Scientists at the National Institute of Standards and Technology (NIST) have created magnetic "tweezers" that let them manipulate individual biomolecules. This article from NIST Tech Beat, Controlling Biomolecules With Magnetic 'Tweezers', says it will help them to study "folding patterns and other biochemical details important in medical, forensic and other research areas."
An array of magnetic traps designed for manipulating individual biomolecules and measuring the ultrasmall forces that affect their behavior has been demonstrated by scientists at the National Institute of Standards and Technology (NIST).
The chip-scale, microfluidic device works in conjunction with a magnetic force microscope. It’s intended to serve as magnetic "tweezers" that can stretch, twist and uncoil individual biomolecules such as strands of DNA.
The new NIST device works like drawing toys that use a magnetized stylus to pick up and drag magnetic particles. Magnetic particles 2 to 3 micrometers across are suspended in a fluid and injected into the device. The surface of a thin membrane enclosing the fluid is dotted with an array of thin film pads made of a nickel-iron alloy. When a magnetic field is applied, each particle is attracted to the closest nickel-iron "trap."
||Here is a diagram showing the "concept of magnetic trap for single-magnetic-bead manipulation in a microfluidic cell. Bio-molecules will be attached to the beads for single-molecule manipulation and measurements" (Credit: Nanoprobe Imaging Project).|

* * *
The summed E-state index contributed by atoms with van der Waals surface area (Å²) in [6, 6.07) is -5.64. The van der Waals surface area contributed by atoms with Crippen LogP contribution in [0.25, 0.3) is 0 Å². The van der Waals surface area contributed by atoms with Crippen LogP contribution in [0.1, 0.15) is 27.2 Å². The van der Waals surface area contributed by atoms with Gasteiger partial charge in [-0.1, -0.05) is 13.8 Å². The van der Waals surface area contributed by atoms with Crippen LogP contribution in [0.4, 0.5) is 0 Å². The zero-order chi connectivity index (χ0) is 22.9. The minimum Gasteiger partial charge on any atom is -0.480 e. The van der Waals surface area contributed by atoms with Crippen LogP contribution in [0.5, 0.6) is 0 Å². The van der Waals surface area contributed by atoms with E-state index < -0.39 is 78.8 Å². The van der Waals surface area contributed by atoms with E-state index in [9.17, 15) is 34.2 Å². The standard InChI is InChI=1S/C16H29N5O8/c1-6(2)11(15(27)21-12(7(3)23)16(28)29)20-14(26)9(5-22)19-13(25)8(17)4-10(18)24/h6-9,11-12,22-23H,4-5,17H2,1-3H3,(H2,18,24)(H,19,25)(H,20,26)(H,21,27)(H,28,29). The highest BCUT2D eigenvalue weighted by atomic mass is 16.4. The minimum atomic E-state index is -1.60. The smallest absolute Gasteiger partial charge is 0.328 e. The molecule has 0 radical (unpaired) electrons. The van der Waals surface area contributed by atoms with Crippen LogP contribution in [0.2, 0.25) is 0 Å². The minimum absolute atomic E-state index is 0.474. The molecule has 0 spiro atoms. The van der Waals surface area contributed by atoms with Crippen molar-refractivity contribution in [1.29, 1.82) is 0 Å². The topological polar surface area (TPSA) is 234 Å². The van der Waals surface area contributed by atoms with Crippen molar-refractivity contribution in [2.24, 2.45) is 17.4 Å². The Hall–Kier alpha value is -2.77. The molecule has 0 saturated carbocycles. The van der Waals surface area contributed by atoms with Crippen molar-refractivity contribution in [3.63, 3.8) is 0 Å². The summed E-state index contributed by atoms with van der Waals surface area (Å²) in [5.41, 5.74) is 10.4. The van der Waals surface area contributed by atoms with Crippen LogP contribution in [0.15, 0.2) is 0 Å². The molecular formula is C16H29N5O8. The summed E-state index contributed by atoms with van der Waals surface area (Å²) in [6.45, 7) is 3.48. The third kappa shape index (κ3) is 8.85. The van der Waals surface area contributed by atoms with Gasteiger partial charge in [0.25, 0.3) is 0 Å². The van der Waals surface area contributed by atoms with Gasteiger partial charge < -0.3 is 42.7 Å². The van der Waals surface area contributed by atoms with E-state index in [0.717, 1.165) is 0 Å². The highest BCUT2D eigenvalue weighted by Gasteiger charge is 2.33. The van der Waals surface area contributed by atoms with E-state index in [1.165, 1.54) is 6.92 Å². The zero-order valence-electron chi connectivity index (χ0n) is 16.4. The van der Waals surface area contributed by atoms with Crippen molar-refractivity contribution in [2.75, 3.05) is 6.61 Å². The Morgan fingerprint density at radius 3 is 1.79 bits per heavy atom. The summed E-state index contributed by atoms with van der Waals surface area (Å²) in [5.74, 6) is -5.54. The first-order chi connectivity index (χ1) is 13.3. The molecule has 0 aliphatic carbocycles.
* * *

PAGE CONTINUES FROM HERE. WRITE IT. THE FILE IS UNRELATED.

This research work was published by Applied Physics Letters on March 8, 2004 (Vol 84(10) pp. 1786-1788). Here is the abstract of this paper, "Integrated microfluidic isolation platform for magnetic particle manipulation in biological systems."
We have developed a micromachined fluid-cell platform that consists of patterned magnetic thin-film elements supported on a thin silicon–nitride membrane. In the presence of an external magnetic field, the field gradients near the magnetic elements are sufficiently large to trap magnetic particles that are separated from the patterned films by a 200 nm thick nitride membrane. The two main applications of this fluid-cell platform are to provide a means to control and position magnetic microparticles, which can be tethered to biological molecules, and also to sort superparamagnetic microparticles based on their size and magnetic susceptibility. We determine the characteristic trapping forces of each trap in the array by measuring the Brownian motion of the microparticle as a function of applied external field. Typical force constants and forces on the superparamagnetic particles are 4.8×10–4±0.7×10–4 N/m and 97±15 pN, respectively.
Sources: NIST Tech Beat, April 9, 2004; and various websites